So I was disappointed. Which is tragic because the story taken on its own is actually fairly decent. There’s a historical mystery that’s interesting, even if it’s only really explored during the last few chapters when it could have been the focus from the outset. Currie is excellent at writing tense scenes with unnerving imagery (there’s a particularly good jump scare, and those are very hard to pull off in written form). But again, this is a supernatural mystery more than it is horror, and so those types of scenes end up feeling a little out of place, as if they’re from a different story. 

This may be a classic case of judging a book by its cover, But coming from a design background so I believe that packaging and presentation are important. They provide the context, form the filter through which the content within will be viewed. My expectations were shaped by a display that evokes a certain narrative that is different from the one within, and I just think it only does it a disservice, in the end. Granted this particular criticism is directed more at the publisher, as authors rarely have any say in how their work is marketed. Currie wrote an immanently readable book that I would have enjoyed more under different circumstances.

MEXICAN GOTHIC by Silvia Moreno-Garcia — 🎃

blog - mexican gothic by silvia moreno-garciaI started Silvia Moreno-Garcia’s Mexican Gothic for Hallowe’en last year. I was enjoying it, too, noting how Moreno-Garcia had the Gothic undertones and atmosphere utterly down. But then I dropped it, and I couldn’t quite tell you why. Well, I could: there was a pandemic going on, sucking the joy out of everything and anything at the drop of a hat. It was — and still is, depressingly — a thing. So I decided to leave it for this next Hallowe’en season, and as it approached, I found myself excited to pick the book back up again. 

You can imagine my disappointment when I found that I did not enjoy it as much as I expected. Which is nothing but a shame as all the elements were still there: Moreno-Garcia’s writing is gorgeous, pitch-perfect in its baroque tone and flowery wordage; the atmosphere — atmosfear — it evokes is palpable and practically seeps from the page; Noemí, our intrepid bon vivant of a heroine with the quick wit and indomitable will, is simply marvelous; its villains are suitably abhorrent, showcasing as they do a grotesque version of white entitlement towards other culture’s religions and lands and bodies; the story’s central theme of colonialism and its ruinous blight of a legacy is one that quite literally hits close to home as someone who lives in an actual modern day colony.

And yet… it didn’t quite connect with me. Perhaps that was because of the above-mentioned epidemic exhaustion; but more likely it was just that the story felt distant, with too many of its true horrors told rather than shown; evils obscured rather than exposed. Moreno-Garcia keeps her protagonist in the literal dark for much of the novel, and at arm’s length from many of the other characters, a detachment the reader feels by extension. A dense fog envelopes High Place, this story’s setting. At times it felt like a similar gloom shrouded this novel, and perhaps it just proved too thick for this particular lector to penetrate.

Whatever the case may have been, Moreno-Garcia’s prowess is undeniable, and I don’t regret reading this weird, visceral, phantasmagoric vision of hers.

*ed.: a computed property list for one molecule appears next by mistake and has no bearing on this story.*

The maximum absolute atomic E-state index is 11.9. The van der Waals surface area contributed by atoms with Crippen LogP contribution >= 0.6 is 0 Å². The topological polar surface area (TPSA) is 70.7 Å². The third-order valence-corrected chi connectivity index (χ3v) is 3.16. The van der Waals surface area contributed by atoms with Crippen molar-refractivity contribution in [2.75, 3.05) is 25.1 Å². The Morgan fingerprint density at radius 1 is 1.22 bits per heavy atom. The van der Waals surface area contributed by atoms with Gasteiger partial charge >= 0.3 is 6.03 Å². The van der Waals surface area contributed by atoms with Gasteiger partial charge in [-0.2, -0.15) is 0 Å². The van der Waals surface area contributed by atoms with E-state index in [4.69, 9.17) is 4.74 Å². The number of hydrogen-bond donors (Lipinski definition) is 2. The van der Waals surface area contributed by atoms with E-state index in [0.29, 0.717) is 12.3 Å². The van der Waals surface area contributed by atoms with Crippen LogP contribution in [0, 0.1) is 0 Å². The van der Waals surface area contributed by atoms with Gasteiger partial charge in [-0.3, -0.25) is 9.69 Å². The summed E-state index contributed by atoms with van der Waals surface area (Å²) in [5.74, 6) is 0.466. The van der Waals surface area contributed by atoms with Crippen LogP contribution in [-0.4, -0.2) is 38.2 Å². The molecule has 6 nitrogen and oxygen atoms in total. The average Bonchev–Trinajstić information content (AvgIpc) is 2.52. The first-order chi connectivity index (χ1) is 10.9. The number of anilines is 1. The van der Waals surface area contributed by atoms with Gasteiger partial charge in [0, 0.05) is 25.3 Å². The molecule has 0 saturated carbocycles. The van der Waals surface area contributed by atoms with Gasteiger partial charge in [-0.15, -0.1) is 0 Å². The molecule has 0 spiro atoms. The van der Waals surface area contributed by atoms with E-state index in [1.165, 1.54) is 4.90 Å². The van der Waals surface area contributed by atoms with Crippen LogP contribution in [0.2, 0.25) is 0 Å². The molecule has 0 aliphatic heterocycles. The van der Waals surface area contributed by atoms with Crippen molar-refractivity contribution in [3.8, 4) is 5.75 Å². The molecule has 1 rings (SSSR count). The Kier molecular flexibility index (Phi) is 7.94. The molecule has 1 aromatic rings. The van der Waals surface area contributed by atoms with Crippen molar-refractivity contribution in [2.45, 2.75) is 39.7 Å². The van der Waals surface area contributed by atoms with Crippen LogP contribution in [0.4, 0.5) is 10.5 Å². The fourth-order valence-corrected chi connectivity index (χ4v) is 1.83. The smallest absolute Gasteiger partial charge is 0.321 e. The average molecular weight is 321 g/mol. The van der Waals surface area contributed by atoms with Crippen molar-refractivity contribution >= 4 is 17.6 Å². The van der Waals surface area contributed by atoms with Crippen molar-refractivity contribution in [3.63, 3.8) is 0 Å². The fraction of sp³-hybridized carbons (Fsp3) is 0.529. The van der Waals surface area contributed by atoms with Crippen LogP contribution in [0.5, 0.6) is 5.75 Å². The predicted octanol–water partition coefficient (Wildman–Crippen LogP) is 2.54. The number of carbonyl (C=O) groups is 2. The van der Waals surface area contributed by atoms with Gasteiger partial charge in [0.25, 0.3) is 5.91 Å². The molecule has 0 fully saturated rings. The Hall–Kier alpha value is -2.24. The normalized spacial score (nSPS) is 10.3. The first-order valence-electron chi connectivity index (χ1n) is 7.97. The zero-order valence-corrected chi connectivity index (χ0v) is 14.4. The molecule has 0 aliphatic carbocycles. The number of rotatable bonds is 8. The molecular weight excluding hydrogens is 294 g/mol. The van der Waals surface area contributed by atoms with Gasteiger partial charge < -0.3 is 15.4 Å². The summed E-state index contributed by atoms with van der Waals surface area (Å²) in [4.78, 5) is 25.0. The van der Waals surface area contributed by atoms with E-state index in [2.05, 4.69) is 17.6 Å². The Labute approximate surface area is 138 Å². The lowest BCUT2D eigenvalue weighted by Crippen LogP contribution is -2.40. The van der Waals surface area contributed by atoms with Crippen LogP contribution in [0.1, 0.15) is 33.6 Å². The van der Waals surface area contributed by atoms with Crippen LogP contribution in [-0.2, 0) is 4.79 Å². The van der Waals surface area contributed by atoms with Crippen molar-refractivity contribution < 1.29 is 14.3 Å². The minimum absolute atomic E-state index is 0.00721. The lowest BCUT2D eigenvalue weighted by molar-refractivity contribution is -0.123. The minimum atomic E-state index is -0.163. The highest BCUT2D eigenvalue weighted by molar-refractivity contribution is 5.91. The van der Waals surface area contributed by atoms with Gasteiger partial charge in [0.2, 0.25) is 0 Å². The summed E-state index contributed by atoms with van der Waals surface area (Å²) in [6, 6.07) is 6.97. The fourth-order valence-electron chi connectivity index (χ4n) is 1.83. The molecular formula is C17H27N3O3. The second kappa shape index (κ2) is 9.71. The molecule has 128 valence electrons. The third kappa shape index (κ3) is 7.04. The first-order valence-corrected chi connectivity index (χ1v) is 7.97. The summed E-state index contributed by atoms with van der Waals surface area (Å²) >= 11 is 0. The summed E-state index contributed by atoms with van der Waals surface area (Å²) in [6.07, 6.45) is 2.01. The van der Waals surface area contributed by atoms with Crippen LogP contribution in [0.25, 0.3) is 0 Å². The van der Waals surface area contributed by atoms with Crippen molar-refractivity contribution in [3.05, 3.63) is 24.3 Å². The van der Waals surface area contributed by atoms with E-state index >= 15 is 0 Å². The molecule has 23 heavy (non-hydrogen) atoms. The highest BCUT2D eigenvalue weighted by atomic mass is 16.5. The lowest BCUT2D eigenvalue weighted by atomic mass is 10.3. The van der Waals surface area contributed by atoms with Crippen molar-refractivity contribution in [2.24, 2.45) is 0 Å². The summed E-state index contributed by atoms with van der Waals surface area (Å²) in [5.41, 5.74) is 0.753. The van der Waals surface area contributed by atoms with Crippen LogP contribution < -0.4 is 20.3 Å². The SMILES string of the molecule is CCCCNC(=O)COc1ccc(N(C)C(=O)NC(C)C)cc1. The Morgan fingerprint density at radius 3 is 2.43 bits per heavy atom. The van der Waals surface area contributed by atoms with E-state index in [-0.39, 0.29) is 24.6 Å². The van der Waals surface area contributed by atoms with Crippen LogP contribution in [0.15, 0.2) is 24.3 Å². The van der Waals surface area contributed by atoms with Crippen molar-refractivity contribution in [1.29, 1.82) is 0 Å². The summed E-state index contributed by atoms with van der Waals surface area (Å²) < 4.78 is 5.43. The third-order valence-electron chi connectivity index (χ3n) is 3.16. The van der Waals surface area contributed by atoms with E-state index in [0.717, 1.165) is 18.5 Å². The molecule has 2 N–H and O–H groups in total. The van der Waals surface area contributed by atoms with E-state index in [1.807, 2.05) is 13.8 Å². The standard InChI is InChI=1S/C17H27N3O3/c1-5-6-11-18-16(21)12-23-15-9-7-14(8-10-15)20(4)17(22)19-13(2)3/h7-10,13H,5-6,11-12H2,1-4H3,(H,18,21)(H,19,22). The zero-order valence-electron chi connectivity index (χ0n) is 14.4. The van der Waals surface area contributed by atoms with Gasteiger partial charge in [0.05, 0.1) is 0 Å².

THE WOODS ARE ALWAYS WATCHING by Stephanie Perkins — 🎃

blog - the woods are always watching by stephanie perkinsJosie and Neena are best friends about to graduate high school and heading off in different directions — or Neena is, at least. Josie enrolled in a city college and will stay at home, while Neena is bound for glamorous California. Feeling a mix of melancholy and resentment the pair plan a getaway hiking through the local North Carolina mountains, in the hopes the adventure will create meaningful, unforgettable memories before they part ways.

Their plans are quickly unraveled, however, as both environment and emotions seem to be working against them. Neither of them have any worthwhile outdoors experience, and so they are soon overwhelmed by the elements. Adding to that is the pair’s pent up personal drama, which comes to a head on their very first night where bitter words are shared in the dark. Not wanting to abandon what could be their last ever exploit together, they continue their trek through the woods in stubborn, stony silence. On their last day they decide to follow a blaze path, informal trails created by amateur hikers that make guideposts out of trees through marks and other signs. A sudden downpour makes them lose their way, and then tragedy strikes when Josie falls through a sinkhole and suffers a particularly gruesome injury. Neena is reluctant to leave her friend alone, but with no phone service and night quickly falling, she decides to brave the forest in search of help. But the watchful woods seem to have other plans for the pair of friends….

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Like most people (at least those who regularly watched Vlogbrothers circa 2009) I first learned of Stephanie Perkins due to Anna and the French Kiss, a gentle gem of a romance novel that kicked off a series of similarly sentimental stories. Romance became Perkin’s brand, and so — like most people — I was surprised when she suddenly dropped her slasher throwback of a novel There’s Someone Inside Your House (which just got the adaptation treatment over on Netflix) a couple of years ago. It seemed like such a turn. But I was already a fan of her writing, and it came out just around spooky season, so I gave it a shot. I dug it a great deal. I remember Perkins getting a lot of flak for that novel for being derivative and full of stereotypes. I could see where the criticism came from, but I didn’t really mind — there’s no genre that’s as cannibalistic as horror, after all, constantly feeding off of its own self. It’s part of the appeal. So I liked it enough that when The Woods Are Always Watching, a spiritual sequel of sorts, was announced, I awaited it with anticipation.